ddm1-5/som8 is a fast neutron-generated allele that is distinguishable from the wild-type gene by an 82 bp insertion into the second exon (18). The ddm1-5/som8 mutation was separated from transgene locus A (which harbors 35S-HPT genes) (29) by two outcrosses to ecotype Col-0. Plants homozygous for ddm1-5/som8 and lacking locus A were screened out from selfed progeny of the second outcross. Genotyping reactions were done by using som primers: 5′-AAGCGACGGAGACGACTGTTTG-3′ and 5′-TTTCACAAAGCAACCACACTACG-3′. 35S-HPT primers were 5′-CCCACTATCCTTCGCAAGA-3′and 5′-CGTCTGCTGCTCCATACAAGC-3′. Because the DDM1 gene is linked to the target transgene locus (the physical distance is ≈270 kb), the ddm1-5 mutation was introgressed into the genetic background of the NOSpro target/silencer transgenic plant. A ddm1-5/ddm1-5 plant lacking transgene locus A was crossed with a plant doubly homozygous for the NOSpro target/silencer. An F2 plant homozygous for the NOSpro silencing locus, hemizygous for the NOSpro target locus and heterozygous for the ddm1-5 allele was selected. This plant was allowed to self-pollinate, and 193 F3 seedlings were analyzed for their DDM1 genotype with the som primers described above. Forty-eight F3 seedlings were homozygous for the ddm1-5 allele and were further subjected to PCR-genotyping for the presence of target NOSpro–NPTII sequences by using NOSpro–NPTII primers: 5′-GAGAATTAAGGGAGTCACG-3′and 5′-TCGTCCTGCAGTTCATTC-3′. Two of the 48 ddm1-5/ddm1-5 plants were hemizygous for the target locus indicating a recombination event between the ddm1-5 allele and the NOSpro target locus during meiosis of the parental F2 plant. Progeny seeds from this genotype (i.e., the second generation of homozygosity for ddm1-5; the target is still segregating) were analyzed for reactivation of the NOSpro–NPTII gene on medium containing Kan (n = 308 seeds) or Kan and Hyg (n = 317). Only weak reactivation was observed in a few progeny. Eventually, in progeny that were third generation homozygous for the ddm1-5 allele (and homozygous for the target and silencing loci), resistance generally improved and stronger Kan resistant (KanR) seedlings appeared stochastically in populations of seedlings that also contained moderately and weakly KanR members (Fig. (Fig.33D).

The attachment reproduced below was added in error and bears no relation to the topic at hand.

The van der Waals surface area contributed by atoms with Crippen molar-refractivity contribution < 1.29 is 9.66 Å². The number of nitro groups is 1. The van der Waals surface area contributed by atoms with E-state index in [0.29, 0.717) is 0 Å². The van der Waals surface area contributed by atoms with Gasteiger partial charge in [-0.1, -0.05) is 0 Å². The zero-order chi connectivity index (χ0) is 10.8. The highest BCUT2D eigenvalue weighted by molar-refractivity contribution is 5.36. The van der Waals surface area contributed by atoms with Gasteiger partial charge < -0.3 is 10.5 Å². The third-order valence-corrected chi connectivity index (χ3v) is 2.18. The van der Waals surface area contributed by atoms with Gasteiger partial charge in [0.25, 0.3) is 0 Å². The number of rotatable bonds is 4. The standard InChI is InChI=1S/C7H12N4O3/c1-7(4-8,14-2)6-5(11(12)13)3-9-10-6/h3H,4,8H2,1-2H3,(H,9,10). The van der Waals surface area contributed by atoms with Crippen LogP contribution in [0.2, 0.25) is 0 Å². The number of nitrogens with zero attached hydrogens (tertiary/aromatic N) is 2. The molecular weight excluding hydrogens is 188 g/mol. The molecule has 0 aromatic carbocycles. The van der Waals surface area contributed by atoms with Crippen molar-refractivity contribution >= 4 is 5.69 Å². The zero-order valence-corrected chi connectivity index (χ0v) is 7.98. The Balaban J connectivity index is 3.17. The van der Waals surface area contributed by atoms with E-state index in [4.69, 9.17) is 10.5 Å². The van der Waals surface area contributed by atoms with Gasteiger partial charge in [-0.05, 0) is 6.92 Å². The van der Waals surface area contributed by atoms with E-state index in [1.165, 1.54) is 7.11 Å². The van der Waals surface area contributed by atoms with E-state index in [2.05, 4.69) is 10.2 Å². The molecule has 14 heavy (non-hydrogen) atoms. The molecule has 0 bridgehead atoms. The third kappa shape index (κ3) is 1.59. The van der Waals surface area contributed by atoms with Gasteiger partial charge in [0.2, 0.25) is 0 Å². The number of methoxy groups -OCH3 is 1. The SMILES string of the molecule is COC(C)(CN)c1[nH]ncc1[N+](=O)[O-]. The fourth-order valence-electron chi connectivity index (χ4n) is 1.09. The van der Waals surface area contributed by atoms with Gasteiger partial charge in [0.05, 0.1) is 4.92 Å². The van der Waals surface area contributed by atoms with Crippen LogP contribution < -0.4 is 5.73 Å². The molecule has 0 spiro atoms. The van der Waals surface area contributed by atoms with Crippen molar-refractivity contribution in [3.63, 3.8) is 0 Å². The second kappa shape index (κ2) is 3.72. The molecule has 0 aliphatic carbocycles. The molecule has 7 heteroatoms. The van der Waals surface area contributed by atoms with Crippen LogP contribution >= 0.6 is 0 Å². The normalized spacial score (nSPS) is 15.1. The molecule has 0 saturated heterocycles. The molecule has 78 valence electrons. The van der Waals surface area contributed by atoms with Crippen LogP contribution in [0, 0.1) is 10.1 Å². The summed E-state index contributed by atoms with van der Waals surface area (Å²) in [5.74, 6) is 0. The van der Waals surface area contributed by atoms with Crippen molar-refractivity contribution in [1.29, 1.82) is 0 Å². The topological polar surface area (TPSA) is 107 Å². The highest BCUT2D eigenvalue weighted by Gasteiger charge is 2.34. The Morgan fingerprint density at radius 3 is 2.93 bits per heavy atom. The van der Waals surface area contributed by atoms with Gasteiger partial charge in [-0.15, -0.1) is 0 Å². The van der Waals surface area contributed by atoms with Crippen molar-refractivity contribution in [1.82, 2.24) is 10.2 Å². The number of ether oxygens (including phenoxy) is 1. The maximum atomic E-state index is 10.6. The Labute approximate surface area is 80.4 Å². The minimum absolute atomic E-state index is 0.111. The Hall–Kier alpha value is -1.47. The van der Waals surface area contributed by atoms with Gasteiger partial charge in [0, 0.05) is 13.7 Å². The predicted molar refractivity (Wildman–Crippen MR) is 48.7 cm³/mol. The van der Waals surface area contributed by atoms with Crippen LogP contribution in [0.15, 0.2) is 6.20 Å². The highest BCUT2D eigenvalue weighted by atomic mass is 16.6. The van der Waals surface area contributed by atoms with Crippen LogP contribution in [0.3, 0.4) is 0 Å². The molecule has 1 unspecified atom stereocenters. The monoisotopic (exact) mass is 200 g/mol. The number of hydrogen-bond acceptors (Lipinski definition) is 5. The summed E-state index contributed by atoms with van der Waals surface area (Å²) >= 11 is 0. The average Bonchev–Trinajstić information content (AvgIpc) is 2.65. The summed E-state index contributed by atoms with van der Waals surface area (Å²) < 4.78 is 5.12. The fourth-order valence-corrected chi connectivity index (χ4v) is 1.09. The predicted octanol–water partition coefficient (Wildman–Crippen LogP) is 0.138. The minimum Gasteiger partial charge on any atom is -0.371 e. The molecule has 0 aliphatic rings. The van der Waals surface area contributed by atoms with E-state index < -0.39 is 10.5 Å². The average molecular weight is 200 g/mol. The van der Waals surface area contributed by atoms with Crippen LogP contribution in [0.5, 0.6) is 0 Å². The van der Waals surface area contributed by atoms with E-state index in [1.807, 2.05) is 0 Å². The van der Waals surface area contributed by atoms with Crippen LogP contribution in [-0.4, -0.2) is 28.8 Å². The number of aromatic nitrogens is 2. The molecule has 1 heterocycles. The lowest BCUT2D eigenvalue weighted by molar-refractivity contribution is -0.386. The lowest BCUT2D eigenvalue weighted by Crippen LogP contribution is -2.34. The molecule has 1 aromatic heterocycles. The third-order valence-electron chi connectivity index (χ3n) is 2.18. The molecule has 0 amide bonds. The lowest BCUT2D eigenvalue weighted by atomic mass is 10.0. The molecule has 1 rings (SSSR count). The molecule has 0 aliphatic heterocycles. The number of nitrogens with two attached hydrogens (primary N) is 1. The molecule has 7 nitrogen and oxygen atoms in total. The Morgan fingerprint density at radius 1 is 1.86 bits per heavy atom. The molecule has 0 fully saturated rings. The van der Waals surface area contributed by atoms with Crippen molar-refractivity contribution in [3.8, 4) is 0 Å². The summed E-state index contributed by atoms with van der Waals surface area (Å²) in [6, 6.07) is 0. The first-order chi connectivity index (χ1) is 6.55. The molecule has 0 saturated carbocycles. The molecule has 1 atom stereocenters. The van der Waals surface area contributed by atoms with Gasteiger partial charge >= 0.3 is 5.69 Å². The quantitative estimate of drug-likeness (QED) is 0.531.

Plants homozygous for the mom1 allele without transgene locus A were crossed with a doubly homozygous NOSpro target/silencer plant. F2 seeds were plated on medium containing Kan, Hyg, or both to test for an immediate effect of the mom1 mutant allele. No immediate effect was observed. Among the F3 progeny of this cross, a triple homozygous line for the NOSpro target, NOSpro silencer, and the mom1 allele was selected. The genotype for the NOSpro silencer was determined by selecting seeds on Hyg-containing medium. The genotype with respect to the mom1 allele, which is tagged with a T-DNA conferring BASTA resistance, was determined by spraying seedlings with the herbicide as described above. To assess the genotype for the NOSpro target, PCR genotyping with NOSpro–NPTII primers (see above) was performed. The progeny F4 seeds of the triple homozygous plant (i.e., the third generation of homozygosity for mom1) were plated on medium containing Kan (n = 440) or Kan and Hyg (n = 441). No resistant seedlings were observed.